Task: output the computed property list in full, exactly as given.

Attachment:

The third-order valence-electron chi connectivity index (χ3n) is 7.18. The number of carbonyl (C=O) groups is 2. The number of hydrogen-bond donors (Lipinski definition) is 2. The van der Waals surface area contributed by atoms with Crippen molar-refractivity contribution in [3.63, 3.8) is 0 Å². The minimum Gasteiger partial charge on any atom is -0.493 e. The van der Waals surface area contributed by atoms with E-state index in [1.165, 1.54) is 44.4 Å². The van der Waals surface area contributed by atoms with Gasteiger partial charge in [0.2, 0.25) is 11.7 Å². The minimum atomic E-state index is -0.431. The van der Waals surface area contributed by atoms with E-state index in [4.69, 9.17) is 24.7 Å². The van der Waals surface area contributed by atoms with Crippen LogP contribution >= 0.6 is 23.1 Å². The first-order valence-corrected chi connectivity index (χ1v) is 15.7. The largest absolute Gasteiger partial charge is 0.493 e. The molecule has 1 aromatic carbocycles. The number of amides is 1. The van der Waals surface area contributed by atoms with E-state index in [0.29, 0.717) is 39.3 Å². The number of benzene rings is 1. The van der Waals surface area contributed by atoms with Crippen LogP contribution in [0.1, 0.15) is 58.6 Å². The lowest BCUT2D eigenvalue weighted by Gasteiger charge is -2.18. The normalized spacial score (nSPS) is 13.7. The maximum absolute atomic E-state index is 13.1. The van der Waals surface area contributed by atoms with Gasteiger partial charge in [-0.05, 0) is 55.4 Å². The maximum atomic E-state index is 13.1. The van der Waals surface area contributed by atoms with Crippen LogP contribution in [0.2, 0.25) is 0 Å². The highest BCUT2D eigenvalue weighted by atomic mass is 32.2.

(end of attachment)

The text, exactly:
The third-order valence-electron chi connectivity index (χ3n) is 7.18. The number of carbonyl (C=O) groups is 2. The number of hydrogen-bond donors (Lipinski definition) is 2. The van der Waals surface area contributed by atoms with Crippen molar-refractivity contribution in [3.63, 3.8) is 0 Å². The minimum Gasteiger partial charge on any atom is -0.493 e. The van der Waals surface area contributed by atoms with E-state index in [1.165, 1.54) is 44.4 Å². The van der Waals surface area contributed by atoms with Gasteiger partial charge in [0.2, 0.25) is 11.7 Å². The minimum atomic E-state index is -0.431. The van der Waals surface area contributed by atoms with E-state index in [4.69, 9.17) is 24.7 Å². The van der Waals surface area contributed by atoms with Crippen LogP contribution >= 0.6 is 23.1 Å². The first-order valence-corrected chi connectivity index (χ1v) is 15.7. The largest absolute Gasteiger partial charge is 0.493 e. The molecule has 1 aromatic carbocycles. The number of amides is 1. The van der Waals surface area contributed by atoms with E-state index in [0.29, 0.717) is 39.3 Å². The number of benzene rings is 1. The van der Waals surface area contributed by atoms with Crippen LogP contribution in [0.1, 0.15) is 58.6 Å². The lowest BCUT2D eigenvalue weighted by Gasteiger charge is -2.18. The normalized spacial score (nSPS) is 13.7. The maximum absolute atomic E-state index is 13.1. The van der Waals surface area contributed by atoms with Gasteiger partial charge in [-0.05, 0) is 55.4 Å². The maximum atomic E-state index is 13.1. The van der Waals surface area contributed by atoms with Crippen LogP contribution in [0.2, 0.25) is 0 Å². The highest BCUT2D eigenvalue weighted by atomic mass is 32.2.